Weathered boards from old cabins, archival photos from the Gold Rush era, and 21st century communications technology.
These are the ingredients behind the exhibition Old Faces, Old Places, which recently relocated from the Chocolate Claim to Bella Home Décor on Industrial Road.
The show is a collaboration between local painter Deanna Slonski and Toronto artist Lisa Graziotto, who bill themselves as “Canada’s Group of Two”.
It’s the fourth exhibit they’ve mounted together in Whitehorse since they first met at the One of a Kind art expo in Toronto a few years back.
“We immediately struck up a friendship that seemed like we had known each other forever,” Graziatto says from her Toronto studio.
The two maintained regular contact via Skype, which allowed them to watch each other paint and exchange ideas as if they shared a work space.
That same technology allowed Graziotto, who has never been to Yukon—”only in my dreams”—to attend the show’s opening at the Chocolate Claim last month.
“Having her sitting up on the counter, meeting my friends and family and colleagues, and them being able to meet her… People would say, ‘How is she able to paint the Yukon? She’s never been here.'”
In fact, the dozen or so small, oil-on-canvas paintings Graziatto contributed to the show are based on black-and-white period photos she found in various online archives.
“The more images I uncovered, the more I found out a little bit about the gold rush, and the women of the gold rush, and the dogs of the gold rush, and the people that would carry pianos over the Chilkoot Pass,” she says. “It was so fascinating to me.”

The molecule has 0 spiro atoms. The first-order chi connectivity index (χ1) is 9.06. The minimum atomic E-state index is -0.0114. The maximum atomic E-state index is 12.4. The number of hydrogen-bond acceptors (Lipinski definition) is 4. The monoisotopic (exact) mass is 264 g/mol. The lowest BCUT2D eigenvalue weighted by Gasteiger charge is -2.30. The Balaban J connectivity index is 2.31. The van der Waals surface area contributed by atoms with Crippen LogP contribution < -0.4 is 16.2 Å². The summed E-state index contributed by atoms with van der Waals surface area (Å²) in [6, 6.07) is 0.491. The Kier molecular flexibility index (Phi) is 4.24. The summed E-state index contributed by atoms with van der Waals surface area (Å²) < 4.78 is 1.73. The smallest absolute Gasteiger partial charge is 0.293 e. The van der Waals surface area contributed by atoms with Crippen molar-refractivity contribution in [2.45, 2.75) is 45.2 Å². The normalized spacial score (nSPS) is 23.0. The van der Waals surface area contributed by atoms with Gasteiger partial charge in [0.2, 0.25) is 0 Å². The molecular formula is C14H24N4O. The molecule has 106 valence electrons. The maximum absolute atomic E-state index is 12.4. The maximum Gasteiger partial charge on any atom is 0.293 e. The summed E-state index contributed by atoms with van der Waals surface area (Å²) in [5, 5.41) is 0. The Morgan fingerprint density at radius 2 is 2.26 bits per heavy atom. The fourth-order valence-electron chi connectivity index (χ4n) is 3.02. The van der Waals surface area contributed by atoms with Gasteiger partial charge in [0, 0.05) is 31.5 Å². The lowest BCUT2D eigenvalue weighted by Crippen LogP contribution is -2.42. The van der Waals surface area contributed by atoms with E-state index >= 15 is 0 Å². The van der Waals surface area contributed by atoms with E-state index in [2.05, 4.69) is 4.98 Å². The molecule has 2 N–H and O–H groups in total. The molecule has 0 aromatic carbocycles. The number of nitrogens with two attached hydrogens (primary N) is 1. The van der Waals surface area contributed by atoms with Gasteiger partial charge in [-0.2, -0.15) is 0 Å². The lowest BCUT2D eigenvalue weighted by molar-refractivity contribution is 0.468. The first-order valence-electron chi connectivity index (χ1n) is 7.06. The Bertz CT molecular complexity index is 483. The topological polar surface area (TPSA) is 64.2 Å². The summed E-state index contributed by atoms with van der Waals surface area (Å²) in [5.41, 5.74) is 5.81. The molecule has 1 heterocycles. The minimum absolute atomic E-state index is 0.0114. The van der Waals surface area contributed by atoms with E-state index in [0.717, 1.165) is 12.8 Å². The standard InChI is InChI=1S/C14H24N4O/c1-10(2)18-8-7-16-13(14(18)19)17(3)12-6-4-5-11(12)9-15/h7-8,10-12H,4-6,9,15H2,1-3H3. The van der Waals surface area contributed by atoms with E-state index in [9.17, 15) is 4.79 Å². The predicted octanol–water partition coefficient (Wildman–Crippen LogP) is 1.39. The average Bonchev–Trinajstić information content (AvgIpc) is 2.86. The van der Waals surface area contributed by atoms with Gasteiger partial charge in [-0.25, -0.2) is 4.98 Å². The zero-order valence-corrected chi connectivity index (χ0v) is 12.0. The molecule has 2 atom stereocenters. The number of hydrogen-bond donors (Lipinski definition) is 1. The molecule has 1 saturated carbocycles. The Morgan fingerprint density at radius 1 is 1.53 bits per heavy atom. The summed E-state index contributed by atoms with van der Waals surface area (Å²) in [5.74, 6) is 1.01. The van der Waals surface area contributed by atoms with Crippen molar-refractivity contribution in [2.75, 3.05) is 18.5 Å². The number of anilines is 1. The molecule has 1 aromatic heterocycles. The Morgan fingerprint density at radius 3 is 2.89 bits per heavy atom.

Slonski, who was born and raised in Yukon, adds, “She would show me these pictures, and I’d say, ‘That colour’s amazing. How did you do that? It’s so true to what we have up here.'”
For her part, Slonski used pieces of old cabin walls and furniture found along the shores of lakes and rivers in the Tagish, Atlin and Dawson City areas, for the seven acrylic paintings of old Yukon buildings she did for the show.
“I let a lot of the raw wood show through, because that played nicely with what the actual image was,” she says. “You’ll notice that some of the dirt is not paint, it’s actually the wood grain and the texture.”
While the two artists haven’t yet displayed their work outside Whitehorse, Graziotto hopes to “reciprocate the kindness of Deanna” by arranging a southern exhibition, perhaps in her hometown of Guelph, Ontario.
For now, the two friends and colleagues intend to continue collaborating by means of the technology that allowed Graziotto to be in Whitehorse for the opening without ever leaving her studio.
And yes, she admits getting into the spirit of the occasion.
“The food they had there looked incredible, and I had my own cheese and wine. It was great. I enjoyed it very much.”
Old Faces, Old Places will be on display at Bella Home Décor indefinitely.